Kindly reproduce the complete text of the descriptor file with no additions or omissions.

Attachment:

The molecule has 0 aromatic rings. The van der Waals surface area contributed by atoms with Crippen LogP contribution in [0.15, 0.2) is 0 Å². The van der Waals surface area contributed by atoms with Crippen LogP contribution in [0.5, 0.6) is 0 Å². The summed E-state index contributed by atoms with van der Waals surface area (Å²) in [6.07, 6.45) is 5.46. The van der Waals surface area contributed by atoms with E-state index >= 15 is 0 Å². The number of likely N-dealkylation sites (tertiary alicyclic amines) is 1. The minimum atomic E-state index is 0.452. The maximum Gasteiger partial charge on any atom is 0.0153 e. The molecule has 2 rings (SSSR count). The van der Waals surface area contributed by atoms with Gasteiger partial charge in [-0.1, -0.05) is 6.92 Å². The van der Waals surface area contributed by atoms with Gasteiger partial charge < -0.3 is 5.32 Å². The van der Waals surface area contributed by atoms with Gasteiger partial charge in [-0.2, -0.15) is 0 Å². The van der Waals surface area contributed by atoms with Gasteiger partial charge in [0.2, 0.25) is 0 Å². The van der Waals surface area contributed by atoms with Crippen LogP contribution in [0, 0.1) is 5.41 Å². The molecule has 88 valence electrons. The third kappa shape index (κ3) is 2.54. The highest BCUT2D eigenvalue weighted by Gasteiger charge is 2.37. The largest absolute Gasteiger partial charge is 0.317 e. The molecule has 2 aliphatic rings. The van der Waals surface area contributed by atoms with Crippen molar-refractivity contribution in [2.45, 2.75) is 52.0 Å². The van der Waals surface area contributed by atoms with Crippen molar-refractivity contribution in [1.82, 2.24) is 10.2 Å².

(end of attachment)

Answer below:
The molecule has 0 aromatic rings. The van der Waals surface area contributed by atoms with Crippen LogP contribution in [0.15, 0.2) is 0 Å². The van der Waals surface area contributed by atoms with Crippen LogP contribution in [0.5, 0.6) is 0 Å². The summed E-state index contributed by atoms with van der Waals surface area (Å²) in [6.07, 6.45) is 5.46. The van der Waals surface area contributed by atoms with E-state index >= 15 is 0 Å². The number of likely N-dealkylation sites (tertiary alicyclic amines) is 1. The minimum atomic E-state index is 0.452. The maximum Gasteiger partial charge on any atom is 0.0153 e. The molecule has 2 rings (SSSR count). The van der Waals surface area contributed by atoms with Gasteiger partial charge in [-0.1, -0.05) is 6.92 Å². The van der Waals surface area contributed by atoms with Gasteiger partial charge < -0.3 is 5.32 Å². The van der Waals surface area contributed by atoms with Gasteiger partial charge in [-0.2, -0.15) is 0 Å². The van der Waals surface area contributed by atoms with Gasteiger partial charge in [0.2, 0.25) is 0 Å². The van der Waals surface area contributed by atoms with Crippen LogP contribution in [0, 0.1) is 5.41 Å². The molecule has 88 valence electrons. The third kappa shape index (κ3) is 2.54. The highest BCUT2D eigenvalue weighted by Gasteiger charge is 2.37. The largest absolute Gasteiger partial charge is 0.317 e. The molecule has 2 aliphatic rings. The van der Waals surface area contributed by atoms with Crippen molar-refractivity contribution in [2.45, 2.75) is 52.0 Å². The van der Waals surface area contributed by atoms with Crippen molar-refractivity contribution in [1.82, 2.24) is 10.2 Å².